The first and only time I hit my son, he was six years old. With pride, I navigated the toddler years without raising my hand and dabbled in various forms of corrective discipline with equally varying degrees of success. At 6, he became increasingly argumentative, stubborn and unreasonable.
Eventually, his emptying all the bath water onto the bathroom floor with a jug was the proverbial straw that broke the camel’s back. I lifted him out, reasoned that he was old enough to understand what he had done and planted a shot on his bum. He and I were both stunned, but it was his reaction that surprised me. He didn’t flinch, he didn’t cry, he just asked,
“Did you hit me?” He was unsettlingly calm, not what I was expecting.
“Yes, because you are being a brat and you should know better”
“Am I allowed to hit you back?”
“No, I am your mother!”
“ Mum, you are a bully” he said softly. He seemed disappointed in me.
It was the simplicity with which he assessed what had transpired that shook me. In that split second, I humiliated him and demonstrated how a bigger, stronger person can inflict pain in a relationship. My behaviour opposed every quality I wanted him to have.
Hitting a child has always been a crime. However, our courts had generally accepted a defence from a parent that the hiding was reasonable and moderate. Last week, Judge Keightley found that this defence is invalid. A parent who hits a child can be charged with assault regardless of the circumstances.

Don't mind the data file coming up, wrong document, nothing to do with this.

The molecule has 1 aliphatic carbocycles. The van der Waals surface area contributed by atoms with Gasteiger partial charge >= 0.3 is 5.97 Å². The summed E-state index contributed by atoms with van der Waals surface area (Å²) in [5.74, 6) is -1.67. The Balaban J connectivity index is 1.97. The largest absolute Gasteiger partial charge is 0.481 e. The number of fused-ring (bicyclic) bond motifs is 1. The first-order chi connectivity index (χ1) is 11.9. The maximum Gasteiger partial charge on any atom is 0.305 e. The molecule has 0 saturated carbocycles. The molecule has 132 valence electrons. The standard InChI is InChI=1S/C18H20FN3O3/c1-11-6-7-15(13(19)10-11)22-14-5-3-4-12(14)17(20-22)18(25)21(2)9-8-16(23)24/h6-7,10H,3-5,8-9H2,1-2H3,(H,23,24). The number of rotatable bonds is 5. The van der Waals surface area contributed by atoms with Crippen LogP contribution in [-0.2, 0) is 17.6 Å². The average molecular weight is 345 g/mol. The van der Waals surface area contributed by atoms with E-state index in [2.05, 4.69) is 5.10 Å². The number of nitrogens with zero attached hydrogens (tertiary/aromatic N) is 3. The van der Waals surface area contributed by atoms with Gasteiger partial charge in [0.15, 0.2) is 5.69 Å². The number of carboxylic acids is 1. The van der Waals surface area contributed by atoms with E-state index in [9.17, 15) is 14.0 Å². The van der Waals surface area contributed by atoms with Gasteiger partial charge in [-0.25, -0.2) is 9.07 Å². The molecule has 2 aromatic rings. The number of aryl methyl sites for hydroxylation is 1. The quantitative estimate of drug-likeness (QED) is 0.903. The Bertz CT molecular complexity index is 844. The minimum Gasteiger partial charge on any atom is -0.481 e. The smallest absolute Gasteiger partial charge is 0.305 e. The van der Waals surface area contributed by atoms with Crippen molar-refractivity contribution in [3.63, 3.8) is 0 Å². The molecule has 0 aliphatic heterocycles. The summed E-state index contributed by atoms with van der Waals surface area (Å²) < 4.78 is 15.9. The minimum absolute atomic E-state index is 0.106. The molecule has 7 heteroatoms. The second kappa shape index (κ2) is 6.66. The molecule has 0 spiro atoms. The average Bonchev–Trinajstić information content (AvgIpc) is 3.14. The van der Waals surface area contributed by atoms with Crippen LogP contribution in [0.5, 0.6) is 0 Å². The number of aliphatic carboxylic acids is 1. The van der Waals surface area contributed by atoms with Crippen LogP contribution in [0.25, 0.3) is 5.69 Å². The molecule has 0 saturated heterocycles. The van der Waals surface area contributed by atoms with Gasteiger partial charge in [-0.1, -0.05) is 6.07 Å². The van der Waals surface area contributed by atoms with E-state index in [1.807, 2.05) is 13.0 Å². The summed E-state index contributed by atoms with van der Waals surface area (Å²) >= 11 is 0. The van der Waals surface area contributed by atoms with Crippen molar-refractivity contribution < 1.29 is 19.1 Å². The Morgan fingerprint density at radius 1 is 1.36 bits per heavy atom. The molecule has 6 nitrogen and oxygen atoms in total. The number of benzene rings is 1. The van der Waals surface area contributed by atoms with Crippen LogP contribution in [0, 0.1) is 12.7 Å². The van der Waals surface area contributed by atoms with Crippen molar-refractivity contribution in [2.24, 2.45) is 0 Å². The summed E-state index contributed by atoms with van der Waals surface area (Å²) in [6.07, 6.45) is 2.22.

The court cited many valid factors for rejecting this form of punishment which is frequently doled out at home. It struck me most that the inflicting of pain and the causing of fear under the guise of discipline in an environment that is meant to be safe condones violence as an acceptable form of conflict resolution.
The effect is that some young women are less likely to recognize an abusive relationship if they were subjected to that violence growing up. Similarly, some young men become numb to violence and don’t recognize the abuse of their power in a relationship.
Often, supporters of smacking children insist that they were hit and turned out fine. I disagree. The deplorable levels of women and child abuse in South Africa should alarm all of us into the belief that it is never okay to hit. NEVER.
My boys are now teenagers and I don’t doubt for a second that they will find themselves in some sort of trouble before they turn 18. My approach to discipline is unsophisticated, and at times erratic, but I’m hopeful that my husband and I have created enough of a safe haven in our approach to parenting that our sons can confide in us without fear of being assaulted by
On days when my children have pushed me to the edge of sanity, and I am seething, nostrils flaring and trying desperately to collect myself, my younger son tells me with a grin, “Mum,
use your words”.
Click here to find Protective Behaviours, an NGO dedicated to the goal of creating a safe environment for kids and adults.